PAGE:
UN refugee agency calls on Kenya to stop forced return of Somali asylum-seekers

27 January 2009

The United Nations refugee agency today called on Kenya to stop the forcible return, or refoulement, of Somali asylum-seekers, after three people, who were wounded crossing the border while fleeing violence in Somalia’s capital Mogadishu, were sent back.

“We very much regret the latest decision to forcibly return to Somalia the three wounded Somalis and call upon the Kenyan authorities to fully respect the principle of non-refoulement, as enshrined in the 1951 Geneva Convention and Kenya's own Refugees Act,” Ron Redmond, spokesperson for the UN High Commissioner for Refugees (UNHCR), said today in Geneva.

The latest incident occurred last week, UNHCR reported, when the three – one woman and two men – were among several Somalis whose vehicle was intercepted by the border police as it crossed the border in the Liboi area of north-eastern Kenya.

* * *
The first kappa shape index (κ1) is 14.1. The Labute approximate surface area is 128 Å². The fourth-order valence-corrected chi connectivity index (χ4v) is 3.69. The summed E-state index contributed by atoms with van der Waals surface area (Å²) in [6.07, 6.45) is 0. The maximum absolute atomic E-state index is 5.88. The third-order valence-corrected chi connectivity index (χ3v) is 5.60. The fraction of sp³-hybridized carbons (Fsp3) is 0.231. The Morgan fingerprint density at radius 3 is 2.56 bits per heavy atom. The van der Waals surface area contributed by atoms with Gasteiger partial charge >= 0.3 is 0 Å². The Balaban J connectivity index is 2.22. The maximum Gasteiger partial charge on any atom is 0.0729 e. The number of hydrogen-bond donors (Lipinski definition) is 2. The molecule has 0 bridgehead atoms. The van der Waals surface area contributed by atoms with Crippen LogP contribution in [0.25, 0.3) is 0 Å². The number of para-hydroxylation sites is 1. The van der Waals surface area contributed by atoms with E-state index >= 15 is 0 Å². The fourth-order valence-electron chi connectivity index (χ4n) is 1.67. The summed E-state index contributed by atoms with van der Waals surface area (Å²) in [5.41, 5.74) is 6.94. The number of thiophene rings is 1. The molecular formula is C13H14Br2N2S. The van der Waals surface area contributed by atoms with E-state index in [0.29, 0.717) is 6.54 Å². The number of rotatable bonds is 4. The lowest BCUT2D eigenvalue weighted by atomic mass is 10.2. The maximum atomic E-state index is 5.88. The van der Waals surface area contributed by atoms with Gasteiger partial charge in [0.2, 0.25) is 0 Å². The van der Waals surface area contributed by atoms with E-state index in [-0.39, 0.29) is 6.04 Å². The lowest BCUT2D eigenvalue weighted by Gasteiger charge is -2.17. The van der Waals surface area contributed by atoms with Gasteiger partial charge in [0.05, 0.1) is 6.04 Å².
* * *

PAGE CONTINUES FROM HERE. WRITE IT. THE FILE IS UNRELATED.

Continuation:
According to border officials, the driver refused instructions to stop and the police opened fire, wounding the three passengers, who were taken from Liboi to Dadaab, some 90 kilometres away, to receive medical attention. The fate of the other 26 passengers is unknown to UNHCR.

In Dadaab, the three wounded were interviewed by UNHCR and said they had fled the fighting in Mogadishu and had come to Kenya to seek asylum, the agency said.

UNHCR officially informed the local authorities and requested that they be handed over to the Kenyan Department of Refugee Affairs and UNHCR for further action.

However, on 21 January, according to hospital officials, six policemen turned up at the Dadaab Health Centre, where the three asylum-seekers were undergoing medical treatment, ordered them into a police van and drove them to the border.

Later in the day, the authorities confirmed that they had been returned to Somalia.

The agency said that it had brought to the attention of the Kenyan Government similar incidents of refoulement in 2008 of asylum-seekers from Somalia, which has not had a functioning government for some 18 years.

 

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